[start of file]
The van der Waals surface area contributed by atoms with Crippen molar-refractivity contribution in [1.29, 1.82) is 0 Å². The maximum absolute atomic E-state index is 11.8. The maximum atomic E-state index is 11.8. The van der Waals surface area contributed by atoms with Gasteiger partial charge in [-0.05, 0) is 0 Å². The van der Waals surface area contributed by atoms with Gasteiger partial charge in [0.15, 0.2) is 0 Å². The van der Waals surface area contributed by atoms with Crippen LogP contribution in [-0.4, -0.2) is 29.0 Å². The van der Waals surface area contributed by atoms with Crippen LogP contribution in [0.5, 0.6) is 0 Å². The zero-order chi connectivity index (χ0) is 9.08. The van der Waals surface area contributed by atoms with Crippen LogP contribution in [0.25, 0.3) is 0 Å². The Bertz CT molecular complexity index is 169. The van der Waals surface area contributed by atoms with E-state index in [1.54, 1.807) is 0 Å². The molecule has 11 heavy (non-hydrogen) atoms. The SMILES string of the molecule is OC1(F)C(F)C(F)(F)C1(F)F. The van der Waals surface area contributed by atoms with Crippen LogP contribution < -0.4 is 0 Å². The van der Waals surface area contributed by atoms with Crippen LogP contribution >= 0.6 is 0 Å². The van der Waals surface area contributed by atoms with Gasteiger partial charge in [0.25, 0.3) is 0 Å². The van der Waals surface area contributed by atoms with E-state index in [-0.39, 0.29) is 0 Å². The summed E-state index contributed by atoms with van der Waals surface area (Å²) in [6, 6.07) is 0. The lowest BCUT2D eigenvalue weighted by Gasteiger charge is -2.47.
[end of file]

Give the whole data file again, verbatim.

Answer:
The van der Waals surface area contributed by atoms with Crippen molar-refractivity contribution in [1.29, 1.82) is 0 Å². The maximum absolute atomic E-state index is 11.8. The maximum atomic E-state index is 11.8. The van der Waals surface area contributed by atoms with Gasteiger partial charge in [-0.05, 0) is 0 Å². The van der Waals surface area contributed by atoms with Gasteiger partial charge in [0.15, 0.2) is 0 Å². The van der Waals surface area contributed by atoms with Crippen LogP contribution in [-0.4, -0.2) is 29.0 Å². The van der Waals surface area contributed by atoms with Crippen LogP contribution in [0.5, 0.6) is 0 Å². The zero-order chi connectivity index (χ0) is 9.08. The van der Waals surface area contributed by atoms with Crippen LogP contribution in [0.25, 0.3) is 0 Å². The Bertz CT molecular complexity index is 169. The van der Waals surface area contributed by atoms with E-state index in [1.54, 1.807) is 0 Å². The molecule has 11 heavy (non-hydrogen) atoms. The SMILES string of the molecule is OC1(F)C(F)C(F)(F)C1(F)F. The van der Waals surface area contributed by atoms with Crippen LogP contribution < -0.4 is 0 Å². The van der Waals surface area contributed by atoms with Crippen LogP contribution >= 0.6 is 0 Å². The van der Waals surface area contributed by atoms with Gasteiger partial charge in [0.25, 0.3) is 0 Å². The van der Waals surface area contributed by atoms with E-state index in [-0.39, 0.29) is 0 Å². The summed E-state index contributed by atoms with van der Waals surface area (Å²) in [6, 6.07) is 0. The lowest BCUT2D eigenvalue weighted by Gasteiger charge is -2.47.